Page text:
Rap music was magical. Its practitioners defied any and all musical rules because rap was not bound by rules. It existed in its own space, where its only allegiances were to creativity, the drive to be the best and a desire to be cutting-edge. In its essence, rap was rebellious.
That magical feeling -- largely lost once rappers started chasing hits rather than artistic greatness -- has been reclaimed by Pain Language, the supergroup of platinum producer DJ Muggs and revered rhyme assassin Planet Asia. On the duo's eponymous debut album, the pair delivers song after song of mind-blowing, bone-crushing lyrical and sonic adventures that breath energy and excitement into each cut. Simply put, Pain Language is brass knuckle rap.
"It's hard to find somebody who really comes from a place where they just want to make some rebellious music," DJ Muggs says. "People are worried about what they're going to get on the radio, what's the new sound. We've never been like that. I've always looked at the game and said, 'The game is going this way. I'm gong that way.'"
With Planet Asia holding down the lyrics and DJ Muggs manning the beats, Pain Language approach artistic genius, as the two demonstrate their respective brilliance on the kinetic "10 Step Draw," an up-tempo cut on which Planet Asia raps rapid-fire battle-minded raps over DJ Muggs' brassy horns and driving drums.
"It reminded me of the era of fast-rapping, where everybody would rhyme up-tempo," Planet Asia says of DJ Muggs' frenetic beats. "Everything's a little slow now. Back then, it was all about rhyming fast and what kind of styles and patterns within that. It's hard rhyming fast and doing a pattern. So, this song shows the art of MCing a lot. I don't hear a lot of songs like that nowadays."
Songs about spiritual subjects are also on the wane, but Pain Language's eerie, piano-accented "Death Frees Every Soul" deals with what happens to your soul when you die. Also boasting an intense verse from longtime DJ Muggs collaborator Sick Jacken, this song hits close to home for Planet Asia. "I really wrote that rap in dedication to my mother-in-law," he says. "She had passed during that time from cancer. But I told Muggs that I really didn't want to write too much on some death-type stuff. I don't really deal with death. It seems that cats that rap about death, it just becomes them after a while."
Planet Asia explores other parts of his background on the stark "All Hail The King." With crisp drums, chants and bells serving as his sonic background, the California rapper reflects on his upbringing. "The coming up part is always the best part of the learning process," he says. "If it wasn't for certain people, I wouldn't even be doing this. It takes little things to trigger something big. If you just get some applause at a young age, just that can send you so far. You'll want that applause again and again and again after that first time -- especially if you're broke or poor. That's better than money. So, I always revisit those times."
Moving on to his storytelling abilities, Planet Asia shifts gears on the crime caper "Drama." On the equally arresting "9mm," DJ Muggs flaunts his production prowess by altering Planet Asia's voice, providing a wicked effect. "Remember how the Beastie Boys mics would be distorted all the time?" Muggs says. "I wanted to give it that without changing the music. I figured if just changed his vocal, it would be like a bridge, something that's super drastic."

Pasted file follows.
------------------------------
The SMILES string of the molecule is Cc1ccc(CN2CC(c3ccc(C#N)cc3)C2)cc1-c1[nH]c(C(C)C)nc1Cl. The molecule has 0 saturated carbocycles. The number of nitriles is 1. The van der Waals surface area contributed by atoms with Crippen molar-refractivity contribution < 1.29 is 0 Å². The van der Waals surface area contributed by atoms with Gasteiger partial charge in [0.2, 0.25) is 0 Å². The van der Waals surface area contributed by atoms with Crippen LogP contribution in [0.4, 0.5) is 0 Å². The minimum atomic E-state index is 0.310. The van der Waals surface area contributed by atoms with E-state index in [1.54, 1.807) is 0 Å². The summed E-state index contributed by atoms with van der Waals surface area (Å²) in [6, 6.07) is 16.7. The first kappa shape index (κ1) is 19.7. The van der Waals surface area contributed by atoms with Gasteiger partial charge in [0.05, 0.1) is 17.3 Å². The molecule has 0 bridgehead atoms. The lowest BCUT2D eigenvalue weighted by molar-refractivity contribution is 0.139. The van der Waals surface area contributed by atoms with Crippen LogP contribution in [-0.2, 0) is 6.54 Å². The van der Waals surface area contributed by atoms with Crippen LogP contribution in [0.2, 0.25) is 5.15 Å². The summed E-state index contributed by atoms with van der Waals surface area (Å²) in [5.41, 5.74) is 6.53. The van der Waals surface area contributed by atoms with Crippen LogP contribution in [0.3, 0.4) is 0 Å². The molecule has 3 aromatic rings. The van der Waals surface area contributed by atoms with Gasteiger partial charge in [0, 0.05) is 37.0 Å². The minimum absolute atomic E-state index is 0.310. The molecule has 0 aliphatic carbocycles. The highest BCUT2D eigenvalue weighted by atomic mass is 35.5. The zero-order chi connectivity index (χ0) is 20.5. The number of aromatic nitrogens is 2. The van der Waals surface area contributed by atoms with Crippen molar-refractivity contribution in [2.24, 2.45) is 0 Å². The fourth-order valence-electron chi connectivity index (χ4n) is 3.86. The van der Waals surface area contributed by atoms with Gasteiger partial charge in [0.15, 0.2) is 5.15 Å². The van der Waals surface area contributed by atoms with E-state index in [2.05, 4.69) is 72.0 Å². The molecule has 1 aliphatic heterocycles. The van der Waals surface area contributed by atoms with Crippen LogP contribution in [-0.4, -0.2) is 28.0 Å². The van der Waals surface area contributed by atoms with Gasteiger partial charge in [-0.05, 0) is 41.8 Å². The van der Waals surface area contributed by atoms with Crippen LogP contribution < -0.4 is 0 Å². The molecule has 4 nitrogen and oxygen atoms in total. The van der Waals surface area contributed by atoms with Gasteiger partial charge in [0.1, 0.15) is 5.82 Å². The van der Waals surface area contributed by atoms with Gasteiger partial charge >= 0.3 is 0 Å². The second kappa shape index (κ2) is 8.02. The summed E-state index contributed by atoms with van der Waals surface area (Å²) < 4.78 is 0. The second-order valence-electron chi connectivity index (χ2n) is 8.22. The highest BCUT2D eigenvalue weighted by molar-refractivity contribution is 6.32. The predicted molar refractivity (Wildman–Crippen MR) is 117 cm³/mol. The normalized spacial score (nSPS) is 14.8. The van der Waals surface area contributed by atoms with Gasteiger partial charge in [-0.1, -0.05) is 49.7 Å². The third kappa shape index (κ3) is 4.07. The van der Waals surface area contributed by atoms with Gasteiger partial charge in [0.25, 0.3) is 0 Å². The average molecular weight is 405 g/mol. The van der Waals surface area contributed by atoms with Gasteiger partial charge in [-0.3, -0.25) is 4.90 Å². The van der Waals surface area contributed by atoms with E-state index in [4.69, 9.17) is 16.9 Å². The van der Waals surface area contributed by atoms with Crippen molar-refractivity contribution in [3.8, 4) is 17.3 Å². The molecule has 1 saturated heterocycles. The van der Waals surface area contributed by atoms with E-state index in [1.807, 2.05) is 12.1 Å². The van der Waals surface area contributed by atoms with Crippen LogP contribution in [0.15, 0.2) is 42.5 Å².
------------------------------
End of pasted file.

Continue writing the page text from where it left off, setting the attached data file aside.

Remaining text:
In truth, DJ Muggs' music has always been super drastic. After releasing an album with the woefully overlooked 7A3, DJ Muggs' alternatively dusted and aggressive sound served as the foundation for Cypress Hill, one of the most successful and influential rap groups of all time whose lengthy list of hits include "Insane In The Brain." Cypress Hill's pro-marijuana agenda was years ahead of its time, as was its willingness to tour with rock acts.
As the producer for the overwhelming majority of Cypress Hill's music, DJ Muggs learned how to create, develop and refine a sound, not chase someone else's sound or success. "I came from a group, making whole albums," DJ Muggs says. "I never got into selling beats. Instead of selling beats to everybody, I made a Soul Assassins album and brought everybody into my world. To be able to go in and just be free creatively is fun."
Like DJ Muggs, Planet Asia is a visionary. Raised in Fresno, California, Planet Asia eschewed the gangster rap stylings popular in his area and instead focused on developing his skill as a supreme lyricist. His work with likeminded rapper Rasco as the Cali Agents made Planet Asia one of the best of the new generation of Left Coast rappers, a distinction given more credence given his string of critically acclaimed albums and his Grammy nomination for his work with rapper Mystic on the song "W."
Now, Planet Asia is relishing the opportunity to work with someone as accomplished and stylistically similar as DJ Muggs. "I'm actually with somebody that's actually made platinum records and has had a successful career and he's telling me to do it the real way, which is how I've always wanted to do it," Planet Asia says. "It's a blessing. You don't get these types of chances. You usually get with a big producer and he wants you to do what's hot at that moment. A lot of these producers, they change with the times. DJ Muggs changes the times. There's a difference."
Now, as Pain Language, DJ Muggs and Planet Asia have changed the times yet again, delivering a record ahead of its time, yet classic in sound, feel, execution and attitude. "It's a super highly-aggressive record," DJ Muggs says. "We're saying fuck you to the radio stations, to the video shows, all the pop music and the people who are stars who don't have an album out. We're not going to follow a format. It's just us putting up a middle finger up to everybody. We're coming from that N.W.A attitude. This is rebellious music."